Mahatma Gandhi and the Art of Travel
Jan. 9 marks the 100th anniversary of the greatest homecoming ever by an Indian, one now celebrated in the mother country of perhaps the largest and most far-flung diaspora in the world as Overseas Indian Day.
One hundred years ago, in 1915, a lawyer and community organizer from Gujarat called Mohandas Karamchand Gandhi (at 46, already well into middle age) stepped off the SS Arabia at Bombay Harbour. Gandhi had spent the previous two decades in South Africa, where he made a name for himself representing the civil interests of prosperous merchants of Indian origin as well as the political rights of indentured laborers of Indian origin in a society divided along racial lines. Before that, he had also spent a few years as a (fairly mediocre) student in England.
In between these two stints abroad, Gandhi made one brief, unsuccessful attempt, in the 1890s, to return to India and set up his own legal practice. One reason for his failure then was his own diffidence; another, the fact that, as an Indian who had traveled abroad across the “black waters,” he was seen as having lost caste in a highly stratified and cloistered social world. Indians of that time preferred to deal with somebody who was uncorrupted by contact with the great unknown.
Though he eventually returned to India a successful and even wealthy man, Gandhi’s travels had not made him arrogant, but rather more curious and more humble. It’s worth noting that he had promised his political mentor, Gopal Krishna Gokhale, that he would not speak or write on India for a year, until he had traveled around the country and acquainted himself with its problems.
During his sojourn in South Africa, Gandhi discovered something enormously liberating about the life of emigres. The boundaries drawn by Indians at home between themselves were blurred, and sometimes entirely abandoned, by the solidarities and hardships of becoming Indians abroad -- the experience of which, for the rest of his life, was expressed in Gandhi’s optimism about their ability to transcend their differences and work together.
Gandhi’s early life in Gujarat, then, and his outlook as a devout Hindu were orthodox; his life experience for an Indian of the time, though, was unusually heterodox. He was virtually the only protagonist in the movement for Indian independence (which he transformed within a decade from a primarily upper-class, small-scale campaign to a mass movement) to come from a family of modest means and yet possess a sophisticated sense of the possibilities of both India and the West.
Through his capacity to combine homegrown ideas with those from around the world, Gandhi forged, first abroad and then at home, a creative new political philosophy called “satyagraha,” or “truth-force” -- a compound of nonviolence, active resistance and demanding self-scrutiny that was to become part of the basic vocabulary of modern political resistance. He came to it by way of the theories of Tolstoy and Ruskin, as well as the Indian treatise on ethics, the Bhagavad Gita. To this day, Gandhi's thought holds a prominent place in the world’s sense of what it means to be Indian (even if its ideals are today under siege in India itself).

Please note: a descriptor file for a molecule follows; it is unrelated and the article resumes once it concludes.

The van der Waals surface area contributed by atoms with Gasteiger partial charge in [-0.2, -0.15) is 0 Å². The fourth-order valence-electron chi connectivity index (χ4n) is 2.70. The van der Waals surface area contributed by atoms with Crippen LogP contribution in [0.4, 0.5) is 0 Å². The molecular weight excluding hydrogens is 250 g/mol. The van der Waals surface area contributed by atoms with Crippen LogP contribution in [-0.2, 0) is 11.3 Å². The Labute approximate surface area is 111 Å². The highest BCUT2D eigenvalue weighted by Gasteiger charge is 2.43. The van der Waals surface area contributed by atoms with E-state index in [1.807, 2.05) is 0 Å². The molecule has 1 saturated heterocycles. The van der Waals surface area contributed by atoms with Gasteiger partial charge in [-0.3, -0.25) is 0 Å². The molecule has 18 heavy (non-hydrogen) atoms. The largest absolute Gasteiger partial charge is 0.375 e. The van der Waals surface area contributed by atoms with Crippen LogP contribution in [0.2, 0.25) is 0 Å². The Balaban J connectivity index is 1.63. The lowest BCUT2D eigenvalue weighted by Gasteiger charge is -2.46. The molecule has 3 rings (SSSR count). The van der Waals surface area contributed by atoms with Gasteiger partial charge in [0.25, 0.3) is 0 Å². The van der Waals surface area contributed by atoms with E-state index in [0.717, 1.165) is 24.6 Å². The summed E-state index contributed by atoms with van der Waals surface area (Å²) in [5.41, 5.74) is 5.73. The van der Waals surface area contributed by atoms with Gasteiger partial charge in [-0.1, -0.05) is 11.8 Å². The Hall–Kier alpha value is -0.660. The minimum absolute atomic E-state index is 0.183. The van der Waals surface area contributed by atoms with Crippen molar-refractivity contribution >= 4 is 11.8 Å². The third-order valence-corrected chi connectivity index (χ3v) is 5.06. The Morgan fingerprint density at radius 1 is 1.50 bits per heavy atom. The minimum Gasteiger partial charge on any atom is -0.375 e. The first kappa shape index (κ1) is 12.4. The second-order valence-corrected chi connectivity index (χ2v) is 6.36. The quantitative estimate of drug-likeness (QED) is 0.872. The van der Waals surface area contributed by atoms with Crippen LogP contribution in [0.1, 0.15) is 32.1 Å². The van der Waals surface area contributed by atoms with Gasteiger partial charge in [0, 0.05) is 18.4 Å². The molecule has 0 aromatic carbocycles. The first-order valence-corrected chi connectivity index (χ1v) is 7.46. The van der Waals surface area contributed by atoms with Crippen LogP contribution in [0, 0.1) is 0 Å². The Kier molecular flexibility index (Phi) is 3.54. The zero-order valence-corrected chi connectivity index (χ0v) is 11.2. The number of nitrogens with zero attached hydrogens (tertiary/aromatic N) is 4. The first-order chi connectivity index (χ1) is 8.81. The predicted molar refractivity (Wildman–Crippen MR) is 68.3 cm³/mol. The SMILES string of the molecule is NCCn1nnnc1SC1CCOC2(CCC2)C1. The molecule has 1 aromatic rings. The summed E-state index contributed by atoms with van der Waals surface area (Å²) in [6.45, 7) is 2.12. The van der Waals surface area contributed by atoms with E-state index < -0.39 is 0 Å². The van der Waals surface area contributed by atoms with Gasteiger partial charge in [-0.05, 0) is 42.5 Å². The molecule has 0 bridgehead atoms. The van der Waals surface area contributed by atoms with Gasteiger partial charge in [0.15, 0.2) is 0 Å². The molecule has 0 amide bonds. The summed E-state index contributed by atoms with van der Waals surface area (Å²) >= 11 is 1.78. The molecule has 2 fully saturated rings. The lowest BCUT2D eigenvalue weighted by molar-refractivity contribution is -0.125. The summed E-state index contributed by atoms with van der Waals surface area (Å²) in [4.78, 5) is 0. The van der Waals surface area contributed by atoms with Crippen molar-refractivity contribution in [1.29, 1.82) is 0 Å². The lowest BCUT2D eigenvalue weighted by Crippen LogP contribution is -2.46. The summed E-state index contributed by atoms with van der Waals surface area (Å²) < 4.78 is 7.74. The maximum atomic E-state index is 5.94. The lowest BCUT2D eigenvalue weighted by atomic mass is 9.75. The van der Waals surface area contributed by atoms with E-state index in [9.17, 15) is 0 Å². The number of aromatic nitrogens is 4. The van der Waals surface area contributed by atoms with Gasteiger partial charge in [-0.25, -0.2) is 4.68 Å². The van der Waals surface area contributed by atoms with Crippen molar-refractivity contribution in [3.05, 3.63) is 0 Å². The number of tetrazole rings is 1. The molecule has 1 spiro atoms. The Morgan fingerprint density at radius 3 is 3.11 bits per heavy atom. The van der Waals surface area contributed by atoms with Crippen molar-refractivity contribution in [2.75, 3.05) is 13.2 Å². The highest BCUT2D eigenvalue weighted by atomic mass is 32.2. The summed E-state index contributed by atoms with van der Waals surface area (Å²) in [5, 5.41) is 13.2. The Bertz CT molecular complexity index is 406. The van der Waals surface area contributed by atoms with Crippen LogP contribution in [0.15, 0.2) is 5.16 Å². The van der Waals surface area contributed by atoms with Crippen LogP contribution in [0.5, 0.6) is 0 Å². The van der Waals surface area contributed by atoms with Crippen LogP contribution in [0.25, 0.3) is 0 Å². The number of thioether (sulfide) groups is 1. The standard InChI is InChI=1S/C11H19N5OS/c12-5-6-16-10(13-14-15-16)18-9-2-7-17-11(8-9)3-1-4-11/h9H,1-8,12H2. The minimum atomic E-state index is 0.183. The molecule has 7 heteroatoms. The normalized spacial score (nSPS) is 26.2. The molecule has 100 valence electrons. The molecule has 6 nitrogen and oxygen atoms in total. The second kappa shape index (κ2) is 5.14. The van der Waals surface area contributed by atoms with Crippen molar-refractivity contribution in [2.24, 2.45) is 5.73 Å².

South Africa -- as many, including Nelson Mandela, have argued -- was the making of Gandhi. “Gandhi's twenty years in South Africa were not just his apprenticeship as a political mobilizer," scholar Judith Brown wrote. "They also provided the time and circumstances in which he formulated his attitude to India and the West; and this, far more than his political capacity and experience, was to mark him out on his return to India.”
One might even say Gandhi's travels had ennobled him. Having fought for the cause of Indians in South Africa, many of them Muslim, he could not bring himself to divide Indian society reflexively into Hindus and Muslims, as so many of his companions in the independence movement did. He sought an independent Indian nation-state that would be home to all the faiths of the subcontinent.
Having grown up reflexively obeying the codes of Hindu social life -- including marriage to a child bride -- Gandhi returned to India transformed by his experiments in thought and morality. From then on, he was determined to move the giant edifice of Hinduism back in dialogue -- and, if necessary, in conflict -- with the call of the individual conscience. He eventually paid the price for this with his life.
What can Indians today learn from Gandhi’s attitude toward travel? From the time of Gandhi’s return, a great change has come about in the size and character of the country's diaspora. Indians began to leave the country in ever-greater numbers, on terms more amenable than those of indentured labor; no longer were they resented for their departure, or rejected upon their return.
Everywhere they went, they came together to form small replicas of the beloved world they had left behind. Some lapsed into conservatism and a partitioned mental life; others, like Gandhi, embraced the challenge of refashioning many of their values and beliefs in light of their new experiences. Few other world economies match India’s today for the size of remittances from abroad, and foreign-returned, or returning, Indians are a significant influence on life in India today.
The story of the homecoming, 100 years ago, of the greatest overseas Indian in history makes for an eternally resonant parable. As Gandhi proved, sometimes the best way of knowing oneself and one’s civilization is by going away.
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